When we send a spacecraft out into the solar system, we have to be able to communicate with it. New instructions have to be transmitted to the spacecraft, and data from its observations need to be received. The signals a spacecraft sends are faint by our standards, and you need a strong directed radio signal for the spacecraft to be able to detect it. To achieve this you need large radio antennas to send and receive messages. Since the Earth rotates, you need a global network to communicate with satellites throughout the solar system. It’s known as the Deep Space Network (DSN).
The Deep Sky Network is a collection of radio antenna dishes located in Madrid (Spain), Canberra (Australia) and California in the U.S. Since they are spaced fairly evenly across the globe, any satellite in the solar system can be in contact with at least one station on Earth. The only time they can’t be contacted is when the Sun is near the line of sight between Earth and the spacecraft, or if the spacecraft is on the far side of a planet. Each station has one large 70-meter dish, and several smaller dishes. While other radio antennas can be used to communicate with spacecraft, the DSN is the primary means of spacecraft communication.
One of the biggest challenges facing DSN is the fact that we have an increasing number of spacecraft in our solar system. Often a spacecraft will remain active long after its original mission timeline, and the number of active missions in 2020 is expected to be double the number of 2005. Some of the most ambitious missions, such as the Pluto flyby of New Horizons also require significant use of the largest dishes. As a result, the Deep Space Network is becoming increasingly taxed. It also faces funding challenges. It’s much easier to generate support for the latest “cool” science mission than it is to get funding for the less-than-sexy support infrastructure for such a mission. Without strong support of DSN, our ability to explore the system may soon be limited not by our ability to launch spacecraft, but by our ability to communicate with them once they’re there.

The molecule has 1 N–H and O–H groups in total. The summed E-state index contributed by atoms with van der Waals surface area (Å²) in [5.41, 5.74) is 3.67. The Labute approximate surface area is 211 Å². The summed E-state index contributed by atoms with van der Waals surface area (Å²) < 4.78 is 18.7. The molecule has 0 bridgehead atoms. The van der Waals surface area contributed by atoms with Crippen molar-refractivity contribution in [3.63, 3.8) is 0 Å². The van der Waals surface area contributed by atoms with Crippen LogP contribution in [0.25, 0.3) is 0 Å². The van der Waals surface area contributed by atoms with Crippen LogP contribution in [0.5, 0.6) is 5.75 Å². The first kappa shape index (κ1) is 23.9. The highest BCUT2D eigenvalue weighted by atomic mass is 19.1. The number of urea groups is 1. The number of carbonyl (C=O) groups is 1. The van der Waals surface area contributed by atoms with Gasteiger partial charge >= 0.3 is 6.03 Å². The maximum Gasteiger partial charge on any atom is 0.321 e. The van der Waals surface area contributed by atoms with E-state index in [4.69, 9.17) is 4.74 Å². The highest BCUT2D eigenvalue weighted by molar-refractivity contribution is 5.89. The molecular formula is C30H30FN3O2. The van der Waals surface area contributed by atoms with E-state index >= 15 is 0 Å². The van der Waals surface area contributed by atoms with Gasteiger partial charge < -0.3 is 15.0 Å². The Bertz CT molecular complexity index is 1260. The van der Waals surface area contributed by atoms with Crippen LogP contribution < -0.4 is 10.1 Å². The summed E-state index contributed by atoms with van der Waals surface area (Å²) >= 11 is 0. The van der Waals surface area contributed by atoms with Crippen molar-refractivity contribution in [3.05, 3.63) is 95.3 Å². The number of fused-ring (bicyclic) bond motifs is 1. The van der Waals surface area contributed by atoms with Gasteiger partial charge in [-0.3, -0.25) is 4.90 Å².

Mr.Koberlien Sir.would it or could it be possible to place communication satellites in orbit around the planets in our solar system as a.way of bouncing radio signals back and forth between them as a fast a better way of communicating with uunmanned space craft such as Hubbel and the Kepler space telescopes?
Space satellites would be more difficult to maintain, and not really be any better. Radio waves reach the surface of the Earth just fine. The only way to really improve is to have more redundancy and better electronics for the current ground-based system.
Thanks to this, we are still able to receive transmissions from Voyager 1 and 2.
Great blog post, as usual! Thanks.
Earthly factors can also limit the ability of a DSN station to communicate: thunderstorms and high winds surely hinder a station’s ability to stay in touch, as does heavy snow (though I guess that’s rarely a problem).
What happens when lightning strikes a radio dish? Does the receiver (at the focus) get fried?